Some states and areas also have net-metering, which means they connect you to the city’s grid and pay you for when you generate overages (think really sunny days). This is especially true in areas that get higher numbers of full sun hours (check out this map for more details on your area’s sun hours).

Savings on Your Bill

If you’re thinking about solar, you’re in it for the long haul. And that’s where the savings really are—in the lower electricity bill you’ll pay each month. Going with the national average of 900 kwh per month, and estimating that your area gets an average amount of sunlight, even a 3kwh system could cut your bill in half. If you pay about $100 per month in electricity, that’s $6,000 after 10 years. Think about what you could do with all that money.

These are just the basics of costs and savings for solar. To really get started, you’ll want to start doing research about your area’s costs and programs. Good luck and happy savings!

Judge rules that a dog visiting New York apartment is not an illegal tenant

Was the girl’s family harboring an illegal canine tenant or welcoming a lawful daytime visitor?

In a city where dogs are judged at co-op board interviews and photographed for rental applications, it is little surprise that the question generated considerable friction between the González family and the landlord of their building on Woodycrest Avenue in the Bronx, who prohibited tenants from keeping dogs full time.

A Bronx housing court judge recently decided that the itinerant Pomeranian, Cookie, had the law on her side: There was no evidence that the dog had stayed overnight in the Bronx, therefore the González family had not violated their lease.couple renter dog pets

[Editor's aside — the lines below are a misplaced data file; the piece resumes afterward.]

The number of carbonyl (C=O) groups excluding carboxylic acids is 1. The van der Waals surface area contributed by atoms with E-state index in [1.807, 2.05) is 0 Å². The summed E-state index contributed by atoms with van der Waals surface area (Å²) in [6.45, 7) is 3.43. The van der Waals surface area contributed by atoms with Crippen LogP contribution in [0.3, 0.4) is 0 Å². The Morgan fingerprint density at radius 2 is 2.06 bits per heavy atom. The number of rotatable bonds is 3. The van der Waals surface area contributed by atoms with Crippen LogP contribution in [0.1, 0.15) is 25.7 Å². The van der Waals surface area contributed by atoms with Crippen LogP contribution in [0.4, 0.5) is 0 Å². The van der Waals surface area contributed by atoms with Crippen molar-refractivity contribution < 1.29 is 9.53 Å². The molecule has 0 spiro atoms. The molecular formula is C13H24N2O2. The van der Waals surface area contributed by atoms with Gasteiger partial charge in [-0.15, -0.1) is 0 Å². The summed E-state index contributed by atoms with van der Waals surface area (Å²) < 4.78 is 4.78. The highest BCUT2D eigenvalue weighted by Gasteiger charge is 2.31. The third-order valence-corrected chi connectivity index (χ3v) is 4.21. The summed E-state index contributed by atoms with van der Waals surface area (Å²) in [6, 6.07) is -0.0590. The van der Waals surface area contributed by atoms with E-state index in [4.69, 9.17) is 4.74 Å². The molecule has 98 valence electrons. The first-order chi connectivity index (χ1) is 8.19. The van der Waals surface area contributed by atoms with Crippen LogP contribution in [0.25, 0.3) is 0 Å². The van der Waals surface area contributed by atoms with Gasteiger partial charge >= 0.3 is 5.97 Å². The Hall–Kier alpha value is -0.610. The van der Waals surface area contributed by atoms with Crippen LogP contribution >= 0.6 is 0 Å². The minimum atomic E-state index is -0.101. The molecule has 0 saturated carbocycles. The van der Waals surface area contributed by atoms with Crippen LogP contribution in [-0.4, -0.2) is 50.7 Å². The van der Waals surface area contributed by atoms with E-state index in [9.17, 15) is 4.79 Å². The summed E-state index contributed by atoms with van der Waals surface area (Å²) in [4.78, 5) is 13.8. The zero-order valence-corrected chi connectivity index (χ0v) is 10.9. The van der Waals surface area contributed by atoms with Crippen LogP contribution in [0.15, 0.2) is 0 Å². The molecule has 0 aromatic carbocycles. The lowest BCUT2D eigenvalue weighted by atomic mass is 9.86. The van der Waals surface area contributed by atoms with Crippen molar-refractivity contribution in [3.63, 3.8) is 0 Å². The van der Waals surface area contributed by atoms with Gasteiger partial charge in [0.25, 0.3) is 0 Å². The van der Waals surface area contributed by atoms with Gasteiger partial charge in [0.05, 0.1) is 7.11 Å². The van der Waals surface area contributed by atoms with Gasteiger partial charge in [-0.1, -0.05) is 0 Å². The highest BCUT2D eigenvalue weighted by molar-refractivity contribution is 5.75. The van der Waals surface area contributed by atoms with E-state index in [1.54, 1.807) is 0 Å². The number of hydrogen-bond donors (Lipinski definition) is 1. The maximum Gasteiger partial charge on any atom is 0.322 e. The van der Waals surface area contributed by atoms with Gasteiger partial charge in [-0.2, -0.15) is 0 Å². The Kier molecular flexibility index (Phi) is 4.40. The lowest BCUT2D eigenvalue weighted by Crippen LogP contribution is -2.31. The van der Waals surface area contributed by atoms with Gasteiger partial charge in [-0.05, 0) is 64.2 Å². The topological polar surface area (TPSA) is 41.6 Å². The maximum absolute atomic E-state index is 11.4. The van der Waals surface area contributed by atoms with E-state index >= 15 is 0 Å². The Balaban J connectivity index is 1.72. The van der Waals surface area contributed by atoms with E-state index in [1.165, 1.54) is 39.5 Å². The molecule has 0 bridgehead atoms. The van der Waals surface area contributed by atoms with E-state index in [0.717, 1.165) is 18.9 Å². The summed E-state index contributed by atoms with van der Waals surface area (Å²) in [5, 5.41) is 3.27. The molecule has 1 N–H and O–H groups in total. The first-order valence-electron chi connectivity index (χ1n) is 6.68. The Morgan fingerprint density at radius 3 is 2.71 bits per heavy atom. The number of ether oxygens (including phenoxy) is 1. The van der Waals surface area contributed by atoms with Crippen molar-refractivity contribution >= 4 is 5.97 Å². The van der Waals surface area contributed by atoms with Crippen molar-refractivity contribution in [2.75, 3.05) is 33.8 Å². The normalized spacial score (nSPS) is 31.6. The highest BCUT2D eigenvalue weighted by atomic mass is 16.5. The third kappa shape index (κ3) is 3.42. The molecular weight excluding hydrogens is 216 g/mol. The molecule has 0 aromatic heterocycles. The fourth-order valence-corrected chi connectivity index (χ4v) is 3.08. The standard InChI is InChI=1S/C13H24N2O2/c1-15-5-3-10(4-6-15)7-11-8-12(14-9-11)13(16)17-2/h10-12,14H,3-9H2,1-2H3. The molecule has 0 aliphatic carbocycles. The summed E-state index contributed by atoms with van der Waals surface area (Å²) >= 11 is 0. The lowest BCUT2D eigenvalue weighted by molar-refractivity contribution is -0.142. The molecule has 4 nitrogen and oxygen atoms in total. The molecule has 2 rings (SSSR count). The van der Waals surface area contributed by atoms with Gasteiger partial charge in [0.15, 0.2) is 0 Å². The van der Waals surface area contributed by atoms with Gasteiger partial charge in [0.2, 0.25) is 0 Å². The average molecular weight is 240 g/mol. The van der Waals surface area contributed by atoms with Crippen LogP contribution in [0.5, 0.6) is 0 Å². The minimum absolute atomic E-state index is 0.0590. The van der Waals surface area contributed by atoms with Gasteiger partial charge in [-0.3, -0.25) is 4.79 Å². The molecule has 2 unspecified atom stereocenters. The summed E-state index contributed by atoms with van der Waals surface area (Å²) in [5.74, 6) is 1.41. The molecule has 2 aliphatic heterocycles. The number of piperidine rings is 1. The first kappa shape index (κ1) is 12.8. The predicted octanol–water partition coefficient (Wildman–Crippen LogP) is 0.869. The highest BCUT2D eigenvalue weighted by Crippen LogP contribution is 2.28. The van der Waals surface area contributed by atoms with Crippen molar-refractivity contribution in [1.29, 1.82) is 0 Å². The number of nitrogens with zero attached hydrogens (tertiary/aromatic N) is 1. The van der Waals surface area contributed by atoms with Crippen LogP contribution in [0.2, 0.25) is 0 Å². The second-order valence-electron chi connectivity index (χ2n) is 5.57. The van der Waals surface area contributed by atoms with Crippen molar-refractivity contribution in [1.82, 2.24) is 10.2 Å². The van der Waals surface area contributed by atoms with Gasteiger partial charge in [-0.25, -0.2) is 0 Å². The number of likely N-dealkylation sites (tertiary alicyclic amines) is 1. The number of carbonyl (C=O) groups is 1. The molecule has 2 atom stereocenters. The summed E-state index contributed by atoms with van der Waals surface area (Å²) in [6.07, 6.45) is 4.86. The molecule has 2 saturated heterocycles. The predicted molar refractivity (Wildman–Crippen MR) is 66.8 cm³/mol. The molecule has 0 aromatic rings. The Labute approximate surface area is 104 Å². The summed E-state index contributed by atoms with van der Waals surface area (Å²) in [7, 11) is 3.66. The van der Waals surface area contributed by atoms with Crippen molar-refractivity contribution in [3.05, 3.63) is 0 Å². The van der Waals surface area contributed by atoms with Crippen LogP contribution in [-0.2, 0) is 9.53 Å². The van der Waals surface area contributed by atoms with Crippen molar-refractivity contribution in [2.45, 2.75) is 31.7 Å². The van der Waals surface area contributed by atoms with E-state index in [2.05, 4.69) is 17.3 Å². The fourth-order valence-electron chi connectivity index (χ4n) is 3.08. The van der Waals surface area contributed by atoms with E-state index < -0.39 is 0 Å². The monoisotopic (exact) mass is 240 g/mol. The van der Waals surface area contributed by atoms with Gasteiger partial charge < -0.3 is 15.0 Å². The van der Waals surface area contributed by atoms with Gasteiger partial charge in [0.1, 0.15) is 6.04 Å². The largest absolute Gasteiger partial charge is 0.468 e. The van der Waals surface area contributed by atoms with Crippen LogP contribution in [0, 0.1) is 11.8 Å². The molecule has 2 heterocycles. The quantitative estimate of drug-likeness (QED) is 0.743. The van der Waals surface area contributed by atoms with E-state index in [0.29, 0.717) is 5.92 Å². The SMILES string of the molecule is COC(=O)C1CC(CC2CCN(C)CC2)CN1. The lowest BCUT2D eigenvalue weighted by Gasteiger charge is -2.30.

“It cannot be said that tenants harbored the dog at the premises other than for her visits on periodic occasions,” Judge Javier E. Vargas wrote in dismissing the case on Aug. 24, saying the landlord could not prove that Cookie constituted a “nuisance” or annoyed other tenants.

The case marked a new front in a long-running battle between tenants and landlords over who has a right to keep dogs in a real estate market that pet owners say is increasingly hostile to them, as high demand makes it easier for landlords to choose other renters. Pet owners havedevised creative workarounds, finding ways to photograph their dogs to make them look gentler and even sedating them before co-op board interviews.

Still, many have to choose between a dog and a dream apartment. The Justice Department has stepped into the fray, arguing that building owners must accommodate animals that provide emotional assistance lest they violate the civil rights of residents with disabilities.

Johania González testified that Cookie was a comfort to her teenage daughter, who had been receiving therapy at their Bronx apartment after an operation for scoliosis and had also struggled with anxiety and depression.